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Gonzaga punishes basketball legend for not wearing face mask at games, revokes season tickets

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Basketball Hall of Famer John Stockton confirmed Saturday that Gonzaga, his alma mater, has revoked his season tickets for not wearing a face mask at Gonzaga basketball games.

Stockton is widely recognized as one of the greatest basketball players ever. He was named one of the 50 greatest NBA players in 1996 and was once again celebrated last October after being named one of the 75 greatest NBA players in history.

Stockton was a member of the 1992 U.S. Olympics men's basketball "Dream Team," has been enshrined in the National Basketball Hall of Fame and College Basketball Hall of Fame, played his entire 19-season career for the Utah Jazz, and, nearly 20 years after his retirement, still holds the records for career steals and assists.

What are the details?

Stockton told the Spokesman-Review that Gonzaga athletic director Chris Standiford recently informed him of the university's decision in a conversation that was "not pleasant."

"Basically, it came down to, they were asking me to wear a mask to the games and being a public figure, someone a little bit more visible, I stuck out in the crowd a little bit," Stockton said.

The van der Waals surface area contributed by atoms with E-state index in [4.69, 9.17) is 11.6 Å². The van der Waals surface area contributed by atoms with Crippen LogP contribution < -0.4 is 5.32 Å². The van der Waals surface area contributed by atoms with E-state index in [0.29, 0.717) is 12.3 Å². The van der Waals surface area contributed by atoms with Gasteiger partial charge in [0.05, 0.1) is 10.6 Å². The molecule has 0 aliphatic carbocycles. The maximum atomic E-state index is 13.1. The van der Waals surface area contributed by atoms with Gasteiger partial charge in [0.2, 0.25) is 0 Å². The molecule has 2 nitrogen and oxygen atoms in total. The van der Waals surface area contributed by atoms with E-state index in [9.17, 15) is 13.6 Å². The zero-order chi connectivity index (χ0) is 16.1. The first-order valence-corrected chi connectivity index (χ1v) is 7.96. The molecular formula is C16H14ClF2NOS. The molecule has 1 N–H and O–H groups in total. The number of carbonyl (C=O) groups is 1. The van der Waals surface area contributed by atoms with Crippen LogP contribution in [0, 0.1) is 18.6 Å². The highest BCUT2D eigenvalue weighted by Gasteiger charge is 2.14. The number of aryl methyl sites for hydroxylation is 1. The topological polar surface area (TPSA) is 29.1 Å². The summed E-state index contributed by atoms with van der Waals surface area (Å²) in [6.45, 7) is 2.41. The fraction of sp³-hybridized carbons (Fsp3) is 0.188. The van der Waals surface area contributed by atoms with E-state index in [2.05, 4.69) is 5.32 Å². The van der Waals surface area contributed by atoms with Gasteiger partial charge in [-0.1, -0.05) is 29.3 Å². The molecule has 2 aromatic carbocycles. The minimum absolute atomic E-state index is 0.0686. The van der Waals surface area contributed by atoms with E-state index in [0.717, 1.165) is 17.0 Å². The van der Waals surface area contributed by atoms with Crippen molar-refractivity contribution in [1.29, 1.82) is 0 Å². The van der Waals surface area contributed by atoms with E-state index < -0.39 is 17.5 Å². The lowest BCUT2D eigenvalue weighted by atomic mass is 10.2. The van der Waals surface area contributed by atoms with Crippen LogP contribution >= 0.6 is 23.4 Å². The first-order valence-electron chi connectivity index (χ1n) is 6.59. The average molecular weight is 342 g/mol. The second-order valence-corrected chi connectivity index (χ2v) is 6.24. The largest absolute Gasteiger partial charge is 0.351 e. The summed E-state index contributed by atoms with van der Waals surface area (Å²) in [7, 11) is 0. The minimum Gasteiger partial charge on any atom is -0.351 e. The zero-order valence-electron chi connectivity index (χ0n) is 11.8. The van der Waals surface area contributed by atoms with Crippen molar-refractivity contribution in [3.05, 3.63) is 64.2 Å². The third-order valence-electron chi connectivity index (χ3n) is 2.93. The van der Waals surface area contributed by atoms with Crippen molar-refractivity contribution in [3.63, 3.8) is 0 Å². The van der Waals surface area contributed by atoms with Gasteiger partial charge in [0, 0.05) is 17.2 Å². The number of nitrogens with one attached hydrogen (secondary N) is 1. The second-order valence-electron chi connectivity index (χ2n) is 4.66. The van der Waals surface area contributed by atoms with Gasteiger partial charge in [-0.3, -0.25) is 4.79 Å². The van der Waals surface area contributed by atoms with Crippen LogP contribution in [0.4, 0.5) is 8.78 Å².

"And therefore they received complaints and felt like from whatever the higher-ups — those weren't discussed, but from whatever it was higher up — they were going to have to either ask me to wear a mask or they were going to suspend my tickets," he explained.

The Spokesman-Review explained that Stockton "has taken a strong stance against COVID-19 vaccines, shutdown measures and mask mandates." Stockton reiterated his views in his interview, but the newspaper went to great lengths to frame Stockton's concerns about the COVID-19 vaccines as "dubious and not backed by science."

Gonzaga requires either proof of vaccination against COVID-19 or a negative COVID-19 test within 72 hours before attending athletic events on campus.

According to the Spokesman-Review, the university began cracking down on people who violate the mask policy after suspending concession sales inside the basketball area, a decision reportedly meant to promote mask-wearing.

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Stockton said that he considered complying with the mask policy to keep his tickets, but ultimately decided to maintain his convictions about masking policies.

"When the rule changes, then tickets will be reoffered," Stockton explained.

What did Gonzaga say?

After Stockton revealed the university had revoked his season tickets, the school released a statement that refused to address its decision regarding Stockton.

"Gonzaga University continues to work hard to implement and enforce the health and safety protocols mandated by the State and by University policy, including reinforcing the indoor masking requirement. Attendees at basketball games are required to wear face masks at all times," the statement said.

"We will not speak to specific actions taken with any specific individuals," the statement added. "We take enforcement of COVID-19 health and safety protocols seriously and will continue to evaluate how we can best mitigate the risks posed by COVID-19 with appropriate measures. The recent decision to suspend concessions in McCarthey Athletic Center is an example of this approach."

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